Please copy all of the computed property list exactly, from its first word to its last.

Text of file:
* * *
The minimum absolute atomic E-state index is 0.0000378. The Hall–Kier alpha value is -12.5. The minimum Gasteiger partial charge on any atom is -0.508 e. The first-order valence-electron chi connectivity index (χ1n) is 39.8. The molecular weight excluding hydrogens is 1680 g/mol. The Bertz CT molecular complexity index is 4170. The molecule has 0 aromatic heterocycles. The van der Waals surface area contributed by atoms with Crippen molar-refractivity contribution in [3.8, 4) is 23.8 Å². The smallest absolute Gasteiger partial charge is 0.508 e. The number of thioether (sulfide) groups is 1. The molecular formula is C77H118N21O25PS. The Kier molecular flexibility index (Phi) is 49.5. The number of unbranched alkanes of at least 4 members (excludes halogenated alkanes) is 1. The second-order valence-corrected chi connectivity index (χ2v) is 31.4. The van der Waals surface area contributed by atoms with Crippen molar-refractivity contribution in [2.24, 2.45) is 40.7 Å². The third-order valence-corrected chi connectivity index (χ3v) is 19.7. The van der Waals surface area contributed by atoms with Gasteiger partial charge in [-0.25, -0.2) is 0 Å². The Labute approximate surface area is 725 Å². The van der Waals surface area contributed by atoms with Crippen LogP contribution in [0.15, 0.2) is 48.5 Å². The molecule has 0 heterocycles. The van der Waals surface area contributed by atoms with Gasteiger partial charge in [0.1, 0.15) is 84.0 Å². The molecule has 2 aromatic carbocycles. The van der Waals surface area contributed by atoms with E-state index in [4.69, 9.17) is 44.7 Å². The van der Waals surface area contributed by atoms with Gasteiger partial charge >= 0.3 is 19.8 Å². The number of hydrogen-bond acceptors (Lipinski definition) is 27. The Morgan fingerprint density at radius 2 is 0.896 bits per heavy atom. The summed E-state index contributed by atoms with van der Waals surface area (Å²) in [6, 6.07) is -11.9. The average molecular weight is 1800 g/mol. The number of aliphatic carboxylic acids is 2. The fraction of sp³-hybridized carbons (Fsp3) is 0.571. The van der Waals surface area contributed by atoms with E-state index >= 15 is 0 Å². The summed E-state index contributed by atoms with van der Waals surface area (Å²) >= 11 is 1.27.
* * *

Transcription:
The minimum absolute atomic E-state index is 0.0000378. The Hall–Kier alpha value is -12.5. The minimum Gasteiger partial charge on any atom is -0.508 e. The first-order valence-electron chi connectivity index (χ1n) is 39.8. The molecular weight excluding hydrogens is 1680 g/mol. The Bertz CT molecular complexity index is 4170. The molecule has 0 aromatic heterocycles. The van der Waals surface area contributed by atoms with Crippen molar-refractivity contribution in [3.8, 4) is 23.8 Å². The smallest absolute Gasteiger partial charge is 0.508 e. The number of thioether (sulfide) groups is 1. The molecular formula is C77H118N21O25PS. The Kier molecular flexibility index (Phi) is 49.5. The number of unbranched alkanes of at least 4 members (excludes halogenated alkanes) is 1. The second-order valence-corrected chi connectivity index (χ2v) is 31.4. The van der Waals surface area contributed by atoms with Crippen molar-refractivity contribution in [2.24, 2.45) is 40.7 Å². The third-order valence-corrected chi connectivity index (χ3v) is 19.7. The van der Waals surface area contributed by atoms with Gasteiger partial charge in [-0.25, -0.2) is 0 Å². The Labute approximate surface area is 725 Å². The van der Waals surface area contributed by atoms with Crippen LogP contribution in [0.15, 0.2) is 48.5 Å². The molecule has 0 heterocycles. The van der Waals surface area contributed by atoms with Gasteiger partial charge in [0.1, 0.15) is 84.0 Å². The molecule has 2 aromatic carbocycles. The van der Waals surface area contributed by atoms with E-state index in [4.69, 9.17) is 44.7 Å². The van der Waals surface area contributed by atoms with Gasteiger partial charge >= 0.3 is 19.8 Å². The number of hydrogen-bond acceptors (Lipinski definition) is 27. The Morgan fingerprint density at radius 2 is 0.896 bits per heavy atom. The summed E-state index contributed by atoms with van der Waals surface area (Å²) in [6, 6.07) is -11.9. The average molecular weight is 1800 g/mol. The number of aliphatic carboxylic acids is 2. The fraction of sp³-hybridized carbons (Fsp3) is 0.571. The van der Waals surface area contributed by atoms with E-state index >= 15 is 0 Å². The summed E-state index contributed by atoms with van der Waals surface area (Å²) >= 11 is 1.27.